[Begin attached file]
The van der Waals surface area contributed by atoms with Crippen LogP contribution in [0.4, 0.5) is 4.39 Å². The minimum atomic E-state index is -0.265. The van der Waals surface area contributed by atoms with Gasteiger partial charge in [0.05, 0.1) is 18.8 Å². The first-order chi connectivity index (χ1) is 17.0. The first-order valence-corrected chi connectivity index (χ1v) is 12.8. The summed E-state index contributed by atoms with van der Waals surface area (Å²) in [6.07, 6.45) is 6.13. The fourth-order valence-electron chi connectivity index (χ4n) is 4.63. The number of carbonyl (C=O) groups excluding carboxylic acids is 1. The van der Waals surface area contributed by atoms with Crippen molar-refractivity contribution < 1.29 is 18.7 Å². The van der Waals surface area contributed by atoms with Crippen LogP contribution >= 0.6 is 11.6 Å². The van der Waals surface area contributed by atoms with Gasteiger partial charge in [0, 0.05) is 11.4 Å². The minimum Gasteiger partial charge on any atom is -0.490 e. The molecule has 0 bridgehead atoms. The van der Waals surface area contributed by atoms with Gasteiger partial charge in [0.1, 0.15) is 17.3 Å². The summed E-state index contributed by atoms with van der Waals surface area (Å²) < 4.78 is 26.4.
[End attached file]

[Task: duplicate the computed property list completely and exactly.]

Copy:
The van der Waals surface area contributed by atoms with Crippen LogP contribution in [0.4, 0.5) is 4.39 Å². The minimum atomic E-state index is -0.265. The van der Waals surface area contributed by atoms with Gasteiger partial charge in [0.05, 0.1) is 18.8 Å². The first-order chi connectivity index (χ1) is 17.0. The first-order valence-corrected chi connectivity index (χ1v) is 12.8. The summed E-state index contributed by atoms with van der Waals surface area (Å²) in [6.07, 6.45) is 6.13. The fourth-order valence-electron chi connectivity index (χ4n) is 4.63. The number of carbonyl (C=O) groups excluding carboxylic acids is 1. The van der Waals surface area contributed by atoms with Crippen molar-refractivity contribution < 1.29 is 18.7 Å². The van der Waals surface area contributed by atoms with Crippen LogP contribution >= 0.6 is 11.6 Å². The van der Waals surface area contributed by atoms with Gasteiger partial charge in [0, 0.05) is 11.4 Å². The minimum Gasteiger partial charge on any atom is -0.490 e. The molecule has 0 bridgehead atoms. The van der Waals surface area contributed by atoms with Gasteiger partial charge in [0.1, 0.15) is 17.3 Å². The summed E-state index contributed by atoms with van der Waals surface area (Å²) < 4.78 is 26.4.